6.35: Significant strikes landed per minute by Glover Teixeira, most in UFC history.

3,318: Days it will have been since his last loss (2005 to Ed Herman) when Teixeira steps into the octagon.

Glover Teixeira has won 20 consecutive bouts and hasn't lost in nine years.
Josh Hedges/Zuffa LLC/Zuffa LLC via Getty Images/SI

Greatest hits

Jon Jones becomes champion

Highlights from the Glover Teixeira win streak


The hype says Glover Teixeira hits like a mule. My eyes say he moves like one, too. The hype says Teixeira's ground game will threaten Jones. My eyes say they've not seen Glover operate against anyone remotely on Jon's level as a grappler. The hype says, in conclusion, that Teixeira poses the biggest threat yet to Jones's supremacy. My eyes get heavy with sleepiness at hearing that again. Everyone is Jones's biggest obstacle, until they aren't.

The truth is, we simply don't know what Teixeira can do against Jones because those 20 guys in a row whom Glover beat to get here resembled Jones only in that they wore gloves and shorts. Here's what we do know: You can hurt Teixeira -- Ryan Bader and Fabio Maldonado did -- but you'd be wise to not pounce without caution because you will be the one who gets hurt ... like Bader and Maldonado did. Jones's team certainly knows that, and Greg Jackson will be calmly reminding his fighter of that between rounds. If the bout gets out of the first, that is.

Jones has every advantage here. No, he doesn't hit harder than Teixeira, but he has the quickness and length to stay out of the danger zone. Glover is a strong grappler, but better than Chael Sonnen, the onetime Olympic alternate whom Jones manhandled? All hype aside, this has the makings of a sobering evening for Glover Teixeira and a renewal of Jon Jones's aura of dominance.

The odds

Jones is a heavy favorite at all sports books checked, with his money line ranging from -445 (bet $100 to win $22.41) to -600 (bet $100 to win $16.67). The lines on Teixeira range from +300 (bet $100 to win $300) to +415 (bet $100 to win $415).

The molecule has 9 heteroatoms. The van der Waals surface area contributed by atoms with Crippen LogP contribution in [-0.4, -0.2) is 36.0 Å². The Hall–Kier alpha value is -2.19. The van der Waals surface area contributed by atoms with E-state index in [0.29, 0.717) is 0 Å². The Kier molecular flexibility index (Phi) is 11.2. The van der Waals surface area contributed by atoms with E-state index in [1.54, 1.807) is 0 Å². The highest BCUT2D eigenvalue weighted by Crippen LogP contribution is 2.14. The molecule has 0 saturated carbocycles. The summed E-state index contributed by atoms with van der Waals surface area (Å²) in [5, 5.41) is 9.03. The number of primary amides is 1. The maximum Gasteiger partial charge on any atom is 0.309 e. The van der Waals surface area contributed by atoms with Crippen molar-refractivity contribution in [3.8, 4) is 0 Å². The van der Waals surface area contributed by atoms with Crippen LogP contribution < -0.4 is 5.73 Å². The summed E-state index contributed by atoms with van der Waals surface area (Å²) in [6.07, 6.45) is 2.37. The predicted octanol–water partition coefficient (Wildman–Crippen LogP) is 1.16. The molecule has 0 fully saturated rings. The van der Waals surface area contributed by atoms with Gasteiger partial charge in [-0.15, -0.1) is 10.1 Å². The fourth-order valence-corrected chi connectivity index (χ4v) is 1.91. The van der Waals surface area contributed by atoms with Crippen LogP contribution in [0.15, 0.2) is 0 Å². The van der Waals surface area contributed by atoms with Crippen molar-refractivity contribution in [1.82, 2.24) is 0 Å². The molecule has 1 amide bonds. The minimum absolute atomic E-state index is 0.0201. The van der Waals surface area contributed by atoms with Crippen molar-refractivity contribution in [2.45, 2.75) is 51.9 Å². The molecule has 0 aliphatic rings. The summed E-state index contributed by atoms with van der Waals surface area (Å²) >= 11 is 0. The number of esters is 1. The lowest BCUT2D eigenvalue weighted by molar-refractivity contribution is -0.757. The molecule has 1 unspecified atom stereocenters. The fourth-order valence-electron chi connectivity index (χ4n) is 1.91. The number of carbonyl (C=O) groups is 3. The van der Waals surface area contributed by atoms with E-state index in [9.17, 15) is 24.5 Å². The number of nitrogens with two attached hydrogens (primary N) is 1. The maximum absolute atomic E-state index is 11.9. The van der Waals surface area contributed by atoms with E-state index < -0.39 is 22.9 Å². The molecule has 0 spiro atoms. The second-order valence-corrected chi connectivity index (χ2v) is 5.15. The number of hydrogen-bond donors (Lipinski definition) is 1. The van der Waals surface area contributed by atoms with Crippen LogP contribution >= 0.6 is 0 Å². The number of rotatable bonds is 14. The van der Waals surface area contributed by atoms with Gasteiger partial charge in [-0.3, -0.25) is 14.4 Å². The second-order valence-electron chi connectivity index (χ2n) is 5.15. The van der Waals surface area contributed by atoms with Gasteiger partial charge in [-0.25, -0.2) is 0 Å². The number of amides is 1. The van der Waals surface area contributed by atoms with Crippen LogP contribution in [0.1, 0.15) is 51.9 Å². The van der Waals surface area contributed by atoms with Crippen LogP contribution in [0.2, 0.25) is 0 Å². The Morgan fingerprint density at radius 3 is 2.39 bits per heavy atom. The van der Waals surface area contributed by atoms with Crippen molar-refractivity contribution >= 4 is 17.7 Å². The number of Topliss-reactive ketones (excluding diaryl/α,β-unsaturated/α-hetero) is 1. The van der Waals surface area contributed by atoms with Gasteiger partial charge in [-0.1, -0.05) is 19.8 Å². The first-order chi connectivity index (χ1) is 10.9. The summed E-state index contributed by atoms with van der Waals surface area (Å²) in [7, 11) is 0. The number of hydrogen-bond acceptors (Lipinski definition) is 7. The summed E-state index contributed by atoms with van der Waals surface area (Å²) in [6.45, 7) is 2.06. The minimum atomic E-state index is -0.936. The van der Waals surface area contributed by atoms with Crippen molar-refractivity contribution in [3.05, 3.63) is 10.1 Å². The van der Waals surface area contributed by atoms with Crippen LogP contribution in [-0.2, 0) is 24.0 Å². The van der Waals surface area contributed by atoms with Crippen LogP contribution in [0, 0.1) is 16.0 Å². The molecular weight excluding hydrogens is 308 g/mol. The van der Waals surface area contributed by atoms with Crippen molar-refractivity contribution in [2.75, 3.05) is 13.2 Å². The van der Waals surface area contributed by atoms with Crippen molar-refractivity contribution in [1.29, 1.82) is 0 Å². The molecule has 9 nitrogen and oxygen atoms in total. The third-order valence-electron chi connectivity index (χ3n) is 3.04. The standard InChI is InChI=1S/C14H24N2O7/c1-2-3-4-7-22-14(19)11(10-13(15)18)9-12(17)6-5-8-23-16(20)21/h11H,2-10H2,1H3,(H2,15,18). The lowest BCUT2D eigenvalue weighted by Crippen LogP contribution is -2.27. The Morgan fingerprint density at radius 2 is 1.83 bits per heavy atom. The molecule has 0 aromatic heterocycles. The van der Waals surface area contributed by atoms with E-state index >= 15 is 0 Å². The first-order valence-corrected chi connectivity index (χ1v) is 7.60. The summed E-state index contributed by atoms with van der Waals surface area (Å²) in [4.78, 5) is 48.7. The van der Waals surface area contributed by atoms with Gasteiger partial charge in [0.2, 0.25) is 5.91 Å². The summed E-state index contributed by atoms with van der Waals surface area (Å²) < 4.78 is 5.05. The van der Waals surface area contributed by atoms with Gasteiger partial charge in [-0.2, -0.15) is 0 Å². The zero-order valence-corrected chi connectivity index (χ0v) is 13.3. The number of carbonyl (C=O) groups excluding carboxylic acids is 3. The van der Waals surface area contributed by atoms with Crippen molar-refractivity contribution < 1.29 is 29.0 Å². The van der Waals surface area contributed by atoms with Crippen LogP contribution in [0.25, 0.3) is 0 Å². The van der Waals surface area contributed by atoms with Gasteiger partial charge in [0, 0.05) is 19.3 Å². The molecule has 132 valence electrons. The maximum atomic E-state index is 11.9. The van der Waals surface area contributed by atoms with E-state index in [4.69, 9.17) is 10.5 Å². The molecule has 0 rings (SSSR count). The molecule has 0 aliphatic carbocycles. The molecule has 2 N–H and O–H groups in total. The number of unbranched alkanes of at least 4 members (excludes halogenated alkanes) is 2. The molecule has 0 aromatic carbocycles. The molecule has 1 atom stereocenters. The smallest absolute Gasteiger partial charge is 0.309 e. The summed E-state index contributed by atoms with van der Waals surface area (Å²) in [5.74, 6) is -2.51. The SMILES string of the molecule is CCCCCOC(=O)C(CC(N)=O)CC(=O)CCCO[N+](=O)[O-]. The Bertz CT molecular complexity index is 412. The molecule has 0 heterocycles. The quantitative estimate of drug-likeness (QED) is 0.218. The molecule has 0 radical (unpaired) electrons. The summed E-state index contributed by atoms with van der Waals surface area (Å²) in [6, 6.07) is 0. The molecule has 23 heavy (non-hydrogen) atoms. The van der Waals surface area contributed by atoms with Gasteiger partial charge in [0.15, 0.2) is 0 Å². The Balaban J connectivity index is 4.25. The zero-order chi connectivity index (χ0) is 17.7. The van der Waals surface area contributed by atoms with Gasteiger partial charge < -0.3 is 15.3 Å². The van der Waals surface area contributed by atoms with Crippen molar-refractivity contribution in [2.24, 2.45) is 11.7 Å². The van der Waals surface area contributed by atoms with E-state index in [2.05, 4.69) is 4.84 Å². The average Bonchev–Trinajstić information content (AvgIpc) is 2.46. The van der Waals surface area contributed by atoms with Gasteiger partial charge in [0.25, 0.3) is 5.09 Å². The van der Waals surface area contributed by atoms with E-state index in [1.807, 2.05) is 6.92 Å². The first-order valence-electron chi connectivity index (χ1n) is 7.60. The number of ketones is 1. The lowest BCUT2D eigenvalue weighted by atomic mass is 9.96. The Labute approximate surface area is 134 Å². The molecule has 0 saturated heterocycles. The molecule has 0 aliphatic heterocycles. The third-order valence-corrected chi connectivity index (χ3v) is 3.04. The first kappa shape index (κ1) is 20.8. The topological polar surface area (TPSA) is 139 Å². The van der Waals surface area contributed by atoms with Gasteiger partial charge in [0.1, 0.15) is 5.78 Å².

Twenty straight victories. Nine years since his last defeat. Those are staggering numbers. But here's one that's not so impressive: zero -- as in, the number of Top 10 conquests by Teixeira. Glover is good, but no one he's been in with has prepared him for what he'll face on Saturday night. Jones by TKO.

Must-see photo

A fourth-round elbow by Jon Jones turned around his fight against Alexander Gustafsson.
Josh Hedges/Zuffa LLC/Zuffa LLC via Getty Images/SI

Fighting Words

"It's easy to stay focused on Glover. Just Look at the guy's record. I mean, the guy hasn't lost a fight in five years. He's beaten 20 people in a row. He's obviously a very special fighter. So I know that to beat so magnificent a fighter, I have to be on my game. I have to be even more magnificent than he is."

--Jon Jones, during a conference call with reporters on Monday, addressing the premature talk about whom he'll face next

"Jones is champion. He's been champion for a while. Most people are going to favor him."

--Glover Teixeira, addressing the same question during the call

The Tweet Beat

Join the conversation about Jones vs. Teixeira on Twitter. Track the hashtags #JonesTeixeira and #UFC172 to see who's tweeting what about Saturday's fight.

@jonnybones (Jon Jones, champion)

@JacksonsMMA (Training gym of Greg Jackson, Jones's head trainer)

@GloverTeixeira (Glover Teixeira, challenger)

@Pit_Master (John Hackleman, Teixeira's trainer at The Pit)

@ufc (Ultimate Fighting Championship)

@danawhite (UFC president Dana White)

@jeffwagenheim (SI.com's Jeff Wagenheim)

@lorettahuntmma (SI.com's Loretta Hunt)

@chuckmindenhall (Chuck Mindenhall, MMAfighting.com writer)

@arielhelwani (Ariel Helwani, Fox Sports 1/MMAfighting.com interviewer)

@LukeThomasMMA (Luke Thomas, MMAfighting.com writer)

@MikeChiappetta (Mike Chiappetta, FoxSports.com MMA writer)

@benfowlkesMMA (Ben Fowlkes, USA Today/MMAjunkie.com writer)

@kevini (Kevin Iole, Yahoo! Sports MMA/boxing writer)

@bokamotoESPN (Brett Okamoto, ESPN.com MMA writer)

@davedoylemma (Dave Doyle, MMAfighting.com writer)

@MMAjunkieJohn (John Morgan, USAToday/MMAjunkie.com writer)

The rest of the card

Phil Davis vs. Anthony Johnson, light heavyweight

Luke Rockhold vs. Tim Boetsch, middleweight

Jim Miller vs. Yancy Medeiros, lightweight

Max Holloway vs. Andre Fili, featherweight

Preliminary card (8 p.m. ET, Fox Sports 1): Joseph Benavidez vs. Tim Elliott, flyweight; Takanori Gomi vs. Isaac Vallie-Flagg, lightweight; Jessamyn Duke vs. Bethe Correia, women's bantamweight; Joe Ellenberger vs. Vagner Rocha, lightweight.

Online prelims (6:15 p.m. ET, UFC Fight Pass): Danny Castillo vs. Charlie Brenneman, lightweight; Chris Beal vs. Patrick Williams, bantamweight.

Programming Notes

Mike Goldberg will handle blow-by-blow and Joe Rogan analysis for the main-card telecast on pay-per-view as well as prelims on Fox Sports 1 and the UFC Fight Pass. An hour-long postfight show begins at 1 a.m. ET on Fox Sports 1.

More coverage on SI.com

Follow our live blog Saturday night, beginning with the first main card bout.